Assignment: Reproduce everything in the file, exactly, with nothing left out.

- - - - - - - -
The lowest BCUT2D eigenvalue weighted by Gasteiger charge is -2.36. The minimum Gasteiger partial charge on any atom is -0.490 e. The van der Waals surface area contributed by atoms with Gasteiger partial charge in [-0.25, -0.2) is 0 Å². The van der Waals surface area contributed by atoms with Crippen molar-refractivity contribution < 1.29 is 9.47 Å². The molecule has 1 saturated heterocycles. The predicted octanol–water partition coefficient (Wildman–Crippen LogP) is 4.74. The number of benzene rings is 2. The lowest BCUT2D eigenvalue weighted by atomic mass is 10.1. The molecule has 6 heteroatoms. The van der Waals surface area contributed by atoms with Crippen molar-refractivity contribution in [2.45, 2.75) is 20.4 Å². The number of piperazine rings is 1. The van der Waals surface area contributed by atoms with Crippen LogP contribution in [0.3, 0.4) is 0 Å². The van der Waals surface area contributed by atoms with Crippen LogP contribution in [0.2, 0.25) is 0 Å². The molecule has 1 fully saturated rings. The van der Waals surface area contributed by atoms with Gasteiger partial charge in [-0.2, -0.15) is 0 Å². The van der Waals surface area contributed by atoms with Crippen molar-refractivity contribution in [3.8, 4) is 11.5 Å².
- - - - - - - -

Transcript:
The lowest BCUT2D eigenvalue weighted by Gasteiger charge is -2.36. The minimum Gasteiger partial charge on any atom is -0.490 e. The van der Waals surface area contributed by atoms with Gasteiger partial charge in [-0.25, -0.2) is 0 Å². The van der Waals surface area contributed by atoms with Crippen molar-refractivity contribution < 1.29 is 9.47 Å². The molecule has 1 saturated heterocycles. The predicted octanol–water partition coefficient (Wildman–Crippen LogP) is 4.74. The number of benzene rings is 2. The lowest BCUT2D eigenvalue weighted by atomic mass is 10.1. The molecule has 6 heteroatoms. The van der Waals surface area contributed by atoms with Crippen molar-refractivity contribution in [2.45, 2.75) is 20.4 Å². The number of piperazine rings is 1. The van der Waals surface area contributed by atoms with Crippen LogP contribution in [0.3, 0.4) is 0 Å². The van der Waals surface area contributed by atoms with Crippen LogP contribution in [0.2, 0.25) is 0 Å². The molecule has 1 fully saturated rings. The van der Waals surface area contributed by atoms with Gasteiger partial charge in [-0.2, -0.15) is 0 Å². The van der Waals surface area contributed by atoms with Crippen molar-refractivity contribution in [3.8, 4) is 11.5 Å².